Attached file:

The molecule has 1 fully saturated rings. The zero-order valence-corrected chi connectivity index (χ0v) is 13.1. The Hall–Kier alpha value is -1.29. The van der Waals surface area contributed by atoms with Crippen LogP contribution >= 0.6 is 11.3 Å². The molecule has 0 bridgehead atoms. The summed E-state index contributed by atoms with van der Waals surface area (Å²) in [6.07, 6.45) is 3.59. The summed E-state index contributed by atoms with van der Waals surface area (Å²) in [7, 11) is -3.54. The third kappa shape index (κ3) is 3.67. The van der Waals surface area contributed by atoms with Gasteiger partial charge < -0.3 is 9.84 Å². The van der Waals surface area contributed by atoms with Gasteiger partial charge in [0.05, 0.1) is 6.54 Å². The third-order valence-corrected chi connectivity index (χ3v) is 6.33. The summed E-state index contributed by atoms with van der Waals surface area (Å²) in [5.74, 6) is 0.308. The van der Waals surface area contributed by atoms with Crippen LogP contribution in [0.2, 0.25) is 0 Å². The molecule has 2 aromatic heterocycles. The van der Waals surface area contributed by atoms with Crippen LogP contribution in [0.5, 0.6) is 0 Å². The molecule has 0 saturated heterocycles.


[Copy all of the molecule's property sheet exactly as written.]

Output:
The molecule has 1 fully saturated rings. The zero-order valence-corrected chi connectivity index (χ0v) is 13.1. The Hall–Kier alpha value is -1.29. The van der Waals surface area contributed by atoms with Crippen LogP contribution >= 0.6 is 11.3 Å². The molecule has 0 bridgehead atoms. The summed E-state index contributed by atoms with van der Waals surface area (Å²) in [6.07, 6.45) is 3.59. The summed E-state index contributed by atoms with van der Waals surface area (Å²) in [7, 11) is -3.54. The third kappa shape index (κ3) is 3.67. The van der Waals surface area contributed by atoms with Gasteiger partial charge < -0.3 is 9.84 Å². The van der Waals surface area contributed by atoms with Gasteiger partial charge in [0.05, 0.1) is 6.54 Å². The third-order valence-corrected chi connectivity index (χ3v) is 6.33. The summed E-state index contributed by atoms with van der Waals surface area (Å²) in [5.74, 6) is 0.308. The van der Waals surface area contributed by atoms with Crippen LogP contribution in [0.2, 0.25) is 0 Å². The molecule has 2 aromatic heterocycles. The van der Waals surface area contributed by atoms with Crippen LogP contribution in [0.5, 0.6) is 0 Å². The molecule has 0 saturated heterocycles.